An indelible snapshot in the history of civil rights in South Carolina is captured in the book “Dawn of Desegregation: J.A. De Laine and Briggs v. Elliott.” It chronicles the battle for educational equality led by Methodist minister Reverend J.A. De Laine and several brave African-American families in Clarendon County that were at the center of the landmark 1952 Briggs v. Elliott lawsuit, which paved the way for the 1954 U.S. Supreme Court Brown v. Board of Education case that desegregated public schools.
Rev. De Laine’s daughter, Ophelia De Laine Gona authored the book to, as she says, tell the true story of her father’s role in fighting for equality in schools in Clarendon County in the 1940s and 1950s.
Despite death threats from the Ku Klux Klan and the burning of his Lake City church and Summerton home, Gona says her father never wavered from his belief in the American Dream.
Gona says, prior to the Briggs v. Elliott lawsuit, her father had failed in other attempts to get school bus transportation for black students in the local school district– some of whom had to walk 18 miles round-trip to school. He also failed in a lawsuit calling for equal facilities for black and white students had. Gona says that suit was withdrawn because of a technicality.
The NAACP stepped in to help in 1952, led by a young black attorney who would later become a U.S. Supreme Court Justice– Thurgood Marshall. Gona says Marshall told the Clarendon County group that they should file a suit that would ask for desegregation of the public school system. Briggs v. Elliott was the first of the five cases combined into the 1954 Brown v. Board of Education lawsuit. Gona says Marshall wanted to make sure that the adults who signed the petition all had at least one child in the district.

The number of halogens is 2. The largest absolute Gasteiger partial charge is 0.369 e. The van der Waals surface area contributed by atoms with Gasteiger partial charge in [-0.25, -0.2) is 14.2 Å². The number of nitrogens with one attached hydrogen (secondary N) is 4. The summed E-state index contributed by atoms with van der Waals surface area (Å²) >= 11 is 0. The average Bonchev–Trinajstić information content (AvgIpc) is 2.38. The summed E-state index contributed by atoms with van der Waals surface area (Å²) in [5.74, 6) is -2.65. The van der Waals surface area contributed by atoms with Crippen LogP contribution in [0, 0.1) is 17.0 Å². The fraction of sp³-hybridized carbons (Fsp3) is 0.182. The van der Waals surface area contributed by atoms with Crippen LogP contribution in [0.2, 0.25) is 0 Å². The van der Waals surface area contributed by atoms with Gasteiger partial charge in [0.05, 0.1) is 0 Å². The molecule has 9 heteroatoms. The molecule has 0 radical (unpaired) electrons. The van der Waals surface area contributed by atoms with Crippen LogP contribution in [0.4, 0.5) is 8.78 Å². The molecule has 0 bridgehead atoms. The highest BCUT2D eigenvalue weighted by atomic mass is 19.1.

Gona says she included a narrative in the book based on a speech written by her mother. Gona reads the excerpt from the book describing her mother’s fears after her father fled the state in October 1955 for fear of his life.
While Rev. Da Laine headed for New York, his wife Mattie stayed with neighbors until she could join him.
Reverend De Laine, Harry and Eliza Briggs, and Levi Peason were awarded Congressional Gold Medals posthumously in 2003 for their work toward educational equality. Gona says she wrote the book to fulfill her father’s request that she write a book about his experiences during those turbulent times in Summerton and Lake City,
Gona, a retired medical school professor living in Orlando, is appearing in Columbia at the 15th annual South Carolina Book Festival Sunday at 11:15 am in the Columbia Metropolitan Convention Center. The event is free and runs from 9am to 5pm Saturday and 10am to 5pm Sunday.